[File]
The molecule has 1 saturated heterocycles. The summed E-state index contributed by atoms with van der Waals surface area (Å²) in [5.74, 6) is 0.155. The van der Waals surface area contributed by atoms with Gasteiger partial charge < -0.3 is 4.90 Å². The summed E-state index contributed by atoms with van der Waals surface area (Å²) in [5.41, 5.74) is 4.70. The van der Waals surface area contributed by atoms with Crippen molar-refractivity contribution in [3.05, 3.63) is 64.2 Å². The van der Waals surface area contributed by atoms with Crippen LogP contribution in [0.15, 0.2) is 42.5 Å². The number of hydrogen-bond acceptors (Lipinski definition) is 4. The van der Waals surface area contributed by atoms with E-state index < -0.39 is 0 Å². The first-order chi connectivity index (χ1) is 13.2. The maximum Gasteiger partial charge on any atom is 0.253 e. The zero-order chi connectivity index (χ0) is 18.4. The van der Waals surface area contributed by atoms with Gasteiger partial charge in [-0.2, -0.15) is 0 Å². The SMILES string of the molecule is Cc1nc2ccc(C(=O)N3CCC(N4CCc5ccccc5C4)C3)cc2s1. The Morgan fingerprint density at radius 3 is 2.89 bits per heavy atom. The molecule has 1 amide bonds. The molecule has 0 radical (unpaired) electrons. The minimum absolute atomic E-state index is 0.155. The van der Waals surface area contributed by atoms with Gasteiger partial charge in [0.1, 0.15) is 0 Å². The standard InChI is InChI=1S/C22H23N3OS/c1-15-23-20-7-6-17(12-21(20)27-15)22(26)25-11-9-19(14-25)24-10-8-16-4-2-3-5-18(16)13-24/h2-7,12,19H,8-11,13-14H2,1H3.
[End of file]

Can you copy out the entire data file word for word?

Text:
The molecule has 1 saturated heterocycles. The summed E-state index contributed by atoms with van der Waals surface area (Å²) in [5.74, 6) is 0.155. The van der Waals surface area contributed by atoms with Gasteiger partial charge < -0.3 is 4.90 Å². The summed E-state index contributed by atoms with van der Waals surface area (Å²) in [5.41, 5.74) is 4.70. The van der Waals surface area contributed by atoms with Crippen molar-refractivity contribution in [3.05, 3.63) is 64.2 Å². The van der Waals surface area contributed by atoms with Crippen LogP contribution in [0.15, 0.2) is 42.5 Å². The number of hydrogen-bond acceptors (Lipinski definition) is 4. The van der Waals surface area contributed by atoms with E-state index < -0.39 is 0 Å². The first-order chi connectivity index (χ1) is 13.2. The maximum Gasteiger partial charge on any atom is 0.253 e. The zero-order chi connectivity index (χ0) is 18.4. The van der Waals surface area contributed by atoms with Gasteiger partial charge in [-0.2, -0.15) is 0 Å². The SMILES string of the molecule is Cc1nc2ccc(C(=O)N3CCC(N4CCc5ccccc5C4)C3)cc2s1. The Morgan fingerprint density at radius 3 is 2.89 bits per heavy atom. The molecule has 1 amide bonds. The molecule has 0 radical (unpaired) electrons. The minimum absolute atomic E-state index is 0.155. The van der Waals surface area contributed by atoms with Gasteiger partial charge in [0.1, 0.15) is 0 Å². The standard InChI is InChI=1S/C22H23N3OS/c1-15-23-20-7-6-17(12-21(20)27-15)22(26)25-11-9-19(14-25)24-10-8-16-4-2-3-5-18(16)13-24/h2-7,12,19H,8-11,13-14H2,1H3.